“What’s up guys?” she’d start every YouTube vlog, in her broad London accent. Today feels like such a sad day. Deterioration had been hanging in the air for Emily for quite some time – multiple tumours in her brain, and elsewhere in the body. Eight years of fighting – but until the last few videos, you wouldn’t think this trooper of a young woman was ill. Her spirit was always very much live and kicking – despite the difficult conversations with doctors about test results, the back and forth hospital trips.
I remember first clicking on one of Emily’s Instagram posts, when it came up on my ‘search’ section, then noticing a link to her YouTube videos about her cancer journey. Her personality grabbed me straight away – she seemed so real, raw, and wishing to spread her experience through all the ups and downs with anyone that wanted to watch. You’d see her a moment after hospital appointments, when she’d feel hit by the fact that she may not have much longer to live, crying her eyes out understandably. But then she’d carry this energy forward with her to the next day – so she could make sure she was making her life the one she wanted to live. For her, part of that meant gym sessions (she was a personal trainer) and spending time with her favourite people.
Today, her fighting came to an end, when she was released from cancer’s grip, into peace.
How can something feel such an utter shock, even when it was expected? It’s not like I thought Emily was immortal… and the hospital appointments showed how relentless the cancer was. They advised her to do everything she wanted to do, as soon as possible, including marrying her girlfriend – which she did, and it was beautiful. But the ‘d’ word still felt very much away from the world in my mind, perhaps because she’s left such a special mark on the world, and all her followers that were moved by her. When someone’s spirit is so much alive and kicking, it’s very hard to imagine that their body is no longer there.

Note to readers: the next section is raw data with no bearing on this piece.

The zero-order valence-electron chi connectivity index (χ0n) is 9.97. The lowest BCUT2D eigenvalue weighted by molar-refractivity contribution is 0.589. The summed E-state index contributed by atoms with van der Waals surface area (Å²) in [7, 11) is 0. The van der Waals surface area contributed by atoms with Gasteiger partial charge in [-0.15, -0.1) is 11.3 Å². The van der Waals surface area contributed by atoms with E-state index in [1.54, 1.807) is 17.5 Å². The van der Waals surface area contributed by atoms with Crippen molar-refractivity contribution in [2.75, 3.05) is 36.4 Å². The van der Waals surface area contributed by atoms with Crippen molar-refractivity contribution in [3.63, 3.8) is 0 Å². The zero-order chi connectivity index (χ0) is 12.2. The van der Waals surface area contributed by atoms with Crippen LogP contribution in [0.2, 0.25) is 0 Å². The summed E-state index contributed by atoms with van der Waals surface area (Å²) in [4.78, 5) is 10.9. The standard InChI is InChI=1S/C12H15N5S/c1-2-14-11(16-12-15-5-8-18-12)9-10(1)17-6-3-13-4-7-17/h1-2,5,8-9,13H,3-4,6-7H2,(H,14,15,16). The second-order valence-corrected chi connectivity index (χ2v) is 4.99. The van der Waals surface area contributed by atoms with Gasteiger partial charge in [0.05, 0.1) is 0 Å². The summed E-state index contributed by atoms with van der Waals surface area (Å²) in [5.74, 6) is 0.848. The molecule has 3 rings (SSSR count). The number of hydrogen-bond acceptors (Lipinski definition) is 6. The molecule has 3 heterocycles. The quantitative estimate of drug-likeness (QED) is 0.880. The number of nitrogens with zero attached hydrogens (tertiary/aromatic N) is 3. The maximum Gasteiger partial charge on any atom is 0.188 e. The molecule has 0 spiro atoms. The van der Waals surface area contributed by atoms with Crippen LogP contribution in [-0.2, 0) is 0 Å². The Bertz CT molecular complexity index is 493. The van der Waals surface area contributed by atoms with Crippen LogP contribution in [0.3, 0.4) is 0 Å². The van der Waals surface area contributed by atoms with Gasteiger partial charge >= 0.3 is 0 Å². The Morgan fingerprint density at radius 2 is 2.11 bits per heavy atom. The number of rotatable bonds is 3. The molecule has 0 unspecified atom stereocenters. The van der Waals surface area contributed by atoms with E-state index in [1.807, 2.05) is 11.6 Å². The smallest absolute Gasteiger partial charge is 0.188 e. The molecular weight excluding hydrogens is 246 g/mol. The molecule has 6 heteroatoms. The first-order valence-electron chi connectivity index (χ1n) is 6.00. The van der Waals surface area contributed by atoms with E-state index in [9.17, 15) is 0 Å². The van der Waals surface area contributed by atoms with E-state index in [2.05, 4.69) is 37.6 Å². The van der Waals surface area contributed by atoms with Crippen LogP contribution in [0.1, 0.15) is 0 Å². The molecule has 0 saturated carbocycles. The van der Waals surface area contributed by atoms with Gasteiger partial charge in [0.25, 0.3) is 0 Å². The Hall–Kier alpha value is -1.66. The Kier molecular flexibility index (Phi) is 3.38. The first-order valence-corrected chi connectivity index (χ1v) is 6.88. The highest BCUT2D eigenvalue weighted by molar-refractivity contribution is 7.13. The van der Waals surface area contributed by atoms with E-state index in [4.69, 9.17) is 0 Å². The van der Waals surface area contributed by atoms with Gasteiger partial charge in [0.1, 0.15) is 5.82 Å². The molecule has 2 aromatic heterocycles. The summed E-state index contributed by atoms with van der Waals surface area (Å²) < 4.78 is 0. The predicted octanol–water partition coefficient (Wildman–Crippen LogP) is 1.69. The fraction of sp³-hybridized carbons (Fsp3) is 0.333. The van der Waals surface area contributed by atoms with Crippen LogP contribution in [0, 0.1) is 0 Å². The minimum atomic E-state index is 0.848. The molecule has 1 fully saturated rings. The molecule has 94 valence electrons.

Now I know cancer and eating disorders aren’t the same thing on paper, but Emily helped me in leaps and bounds with my recovery. I’d not long started watching her videos and following her progress after I was struggling with a number of overdoses, and completely helpless thoughts because of my Eating Disorder struggle feeling so much bigger than me. Her videos filled my craving for honesty in people, for not being afraid to show emotion – to prove that showing and feeling emotion doesn’t mean it has to hold you back from your ambitions. In fact, Emily demonstrated that it could fuel that. She’d say that it was all in her head, a mind over matter thing when it came to not letting cancer win so she could power through a gym session.
In a letter wrote to her, with the portrait I drew of her and Aisha, I thanked her for reminding me how exercise can be such a positive thing if you use it in the right way for both mental and physical health. For me, that’s helped me disconnect exercise from body image. Years I’ve spent associating exercise with being in the grips of my Eating Disorder and using it to earn food. It’s been really difficult breaking that connection, as when I started exercising with a healthy body, it was hard not to be triggered by old thought-patterns. Emily was a passionate foodie (a girl after my own heart), and as she shared lots of this with her subscribers on YouTube, about her daily life, it was incredibly refreshing to see her have a healthy appetite as a young woman. She wasn’t black and white with how she viewed her diet – she ate to feel strong. Her passion for the gym didn’t make her disordered with her eating, which I admired as it must be so hard to be so into fitness and be so resilient when it comes to the bombardment of nutrition/silly diet advice.
To me, my eating disorder is, hand on heart, like cancer of the brain. It sneaks up at you when you’re not expecting it (I remember Emily saying the same thing) but with her feisty mind over matter, she taught me that EVERY single day, is a new chance, a new opportunity. Almost 10 years of fighting my eating disorder, I will not let it win the way cancer did with you, Emily.
Rest in peace ,beautiful. Thank you so much for inviting us into your battle – you were more loved than you’ll ever know.